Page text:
The Monk and Nun forgot their beads,
      They fell on the ground in dismay;
There was not a single Saint in heaven
      To whom they did not pray.

And the Choristers' song, which late was so strong,
      Falter'd with consternation,
For the church did rock as an earthquake shock
      Uplifed its foundation.

And a sound was heard like the trumpet's blast,
      That shall one day wake the dead;
The strong church door could bear no more,
      And the bolts and the bars they fled;

And the tapers' light was extinguish'd quite,
      And the Choristers faintly sung,
And the Priests dismay'd, panted and pray'd,
And on all the Saints in heaven for aid
      They call'd with trembling tongue.

And in He came with eyes of flame,
      The Devil to fetch the dead,
And all the church with his presence glow'd
      Like a fiery furnace red.

He laid his hand on the iron chains,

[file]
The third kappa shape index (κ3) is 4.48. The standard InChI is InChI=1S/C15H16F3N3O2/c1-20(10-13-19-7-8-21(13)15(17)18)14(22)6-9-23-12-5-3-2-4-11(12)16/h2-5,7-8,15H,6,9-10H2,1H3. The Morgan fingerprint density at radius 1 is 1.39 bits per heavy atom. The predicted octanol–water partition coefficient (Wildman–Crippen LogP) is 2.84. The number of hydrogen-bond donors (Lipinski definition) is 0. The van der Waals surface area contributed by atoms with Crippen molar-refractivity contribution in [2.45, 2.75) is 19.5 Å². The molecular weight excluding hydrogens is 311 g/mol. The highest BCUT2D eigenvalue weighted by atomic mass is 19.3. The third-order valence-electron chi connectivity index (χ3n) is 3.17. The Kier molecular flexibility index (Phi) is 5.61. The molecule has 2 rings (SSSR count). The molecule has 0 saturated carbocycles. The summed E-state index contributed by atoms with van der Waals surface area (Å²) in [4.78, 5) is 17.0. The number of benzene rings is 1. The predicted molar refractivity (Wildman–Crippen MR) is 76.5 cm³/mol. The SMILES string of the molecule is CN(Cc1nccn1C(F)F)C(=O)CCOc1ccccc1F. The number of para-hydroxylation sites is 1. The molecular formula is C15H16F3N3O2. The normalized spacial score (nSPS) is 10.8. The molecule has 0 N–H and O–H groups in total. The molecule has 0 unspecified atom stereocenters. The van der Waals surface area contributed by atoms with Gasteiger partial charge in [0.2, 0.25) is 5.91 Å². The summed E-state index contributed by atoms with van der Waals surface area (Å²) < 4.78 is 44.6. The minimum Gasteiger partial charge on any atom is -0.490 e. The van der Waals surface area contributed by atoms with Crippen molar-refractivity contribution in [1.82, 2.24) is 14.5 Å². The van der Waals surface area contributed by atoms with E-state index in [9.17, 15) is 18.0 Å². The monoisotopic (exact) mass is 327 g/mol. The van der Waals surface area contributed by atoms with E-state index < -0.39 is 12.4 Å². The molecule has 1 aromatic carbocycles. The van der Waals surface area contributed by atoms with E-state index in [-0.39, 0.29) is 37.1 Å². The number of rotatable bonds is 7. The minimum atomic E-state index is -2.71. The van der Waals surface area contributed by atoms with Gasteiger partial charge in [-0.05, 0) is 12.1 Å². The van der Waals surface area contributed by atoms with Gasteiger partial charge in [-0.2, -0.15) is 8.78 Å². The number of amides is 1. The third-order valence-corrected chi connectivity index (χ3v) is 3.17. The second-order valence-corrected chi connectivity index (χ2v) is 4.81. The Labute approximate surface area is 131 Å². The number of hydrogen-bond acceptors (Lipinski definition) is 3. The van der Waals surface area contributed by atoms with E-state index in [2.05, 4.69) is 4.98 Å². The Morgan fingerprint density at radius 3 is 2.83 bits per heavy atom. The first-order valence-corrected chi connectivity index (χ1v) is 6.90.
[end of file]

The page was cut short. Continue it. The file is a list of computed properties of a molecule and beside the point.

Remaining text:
And like flax they moulder'd asunder,
And the coffin lid, which was barr'd so firm,
      He burst with his voice of thunder.

And he bade the Old Woman of Berkeley rise,
      And come with her Master away;
A cold sweat started on that cold corpse,
      At the voice she was forced to obey.

She rose on her feet in her winding sheet,
      Her dead flesh quiver'd with fear,
And a groan like that which the Old Woman gave
      Never did mortal hear.

She follow'd her Master to the church door,
      There stood a black horse there;
His breath was red like furnace smoke,
      His eyes like a meteor's glare.

The Devil he flung her on the horse,
      And he leapt up before,
And away like the lightning's speed they went,
      And she was seen no more.

They saw her no more, but her cries
      For four miles round they could hear,
And children at rest at their mothers' breast
      Started, and scream'd with fear.


(Illustration is John Henry Fuseli, The Nightmare, 1781.)